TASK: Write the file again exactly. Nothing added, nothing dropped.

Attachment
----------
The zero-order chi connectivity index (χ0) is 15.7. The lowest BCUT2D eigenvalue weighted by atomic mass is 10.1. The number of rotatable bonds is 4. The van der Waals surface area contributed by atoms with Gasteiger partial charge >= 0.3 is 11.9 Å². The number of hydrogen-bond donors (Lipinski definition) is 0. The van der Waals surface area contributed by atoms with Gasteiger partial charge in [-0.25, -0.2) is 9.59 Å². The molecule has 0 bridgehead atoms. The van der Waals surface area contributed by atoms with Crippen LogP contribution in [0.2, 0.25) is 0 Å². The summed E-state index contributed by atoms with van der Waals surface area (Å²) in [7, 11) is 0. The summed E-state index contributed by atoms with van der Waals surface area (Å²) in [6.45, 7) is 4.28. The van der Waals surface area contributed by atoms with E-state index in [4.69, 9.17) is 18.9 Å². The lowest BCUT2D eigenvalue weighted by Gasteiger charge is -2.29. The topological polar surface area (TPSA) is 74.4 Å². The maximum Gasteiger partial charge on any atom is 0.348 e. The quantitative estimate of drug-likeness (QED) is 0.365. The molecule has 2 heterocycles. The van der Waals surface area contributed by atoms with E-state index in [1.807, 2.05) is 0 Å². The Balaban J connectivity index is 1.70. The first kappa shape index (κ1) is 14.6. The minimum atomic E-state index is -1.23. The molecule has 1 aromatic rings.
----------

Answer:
The zero-order chi connectivity index (χ0) is 15.7. The lowest BCUT2D eigenvalue weighted by atomic mass is 10.1. The number of rotatable bonds is 4. The van der Waals surface area contributed by atoms with Gasteiger partial charge >= 0.3 is 11.9 Å². The number of hydrogen-bond donors (Lipinski definition) is 0. The van der Waals surface area contributed by atoms with Gasteiger partial charge in [-0.25, -0.2) is 9.59 Å². The molecule has 0 bridgehead atoms. The van der Waals surface area contributed by atoms with Crippen LogP contribution in [0.2, 0.25) is 0 Å². The summed E-state index contributed by atoms with van der Waals surface area (Å²) in [7, 11) is 0. The summed E-state index contributed by atoms with van der Waals surface area (Å²) in [6.45, 7) is 4.28. The van der Waals surface area contributed by atoms with E-state index in [4.69, 9.17) is 18.9 Å². The lowest BCUT2D eigenvalue weighted by Gasteiger charge is -2.29. The topological polar surface area (TPSA) is 74.4 Å². The maximum Gasteiger partial charge on any atom is 0.348 e. The quantitative estimate of drug-likeness (QED) is 0.365. The molecule has 2 heterocycles. The van der Waals surface area contributed by atoms with E-state index in [1.807, 2.05) is 0 Å². The Balaban J connectivity index is 1.70. The first kappa shape index (κ1) is 14.6. The minimum atomic E-state index is -1.23. The molecule has 1 aromatic rings.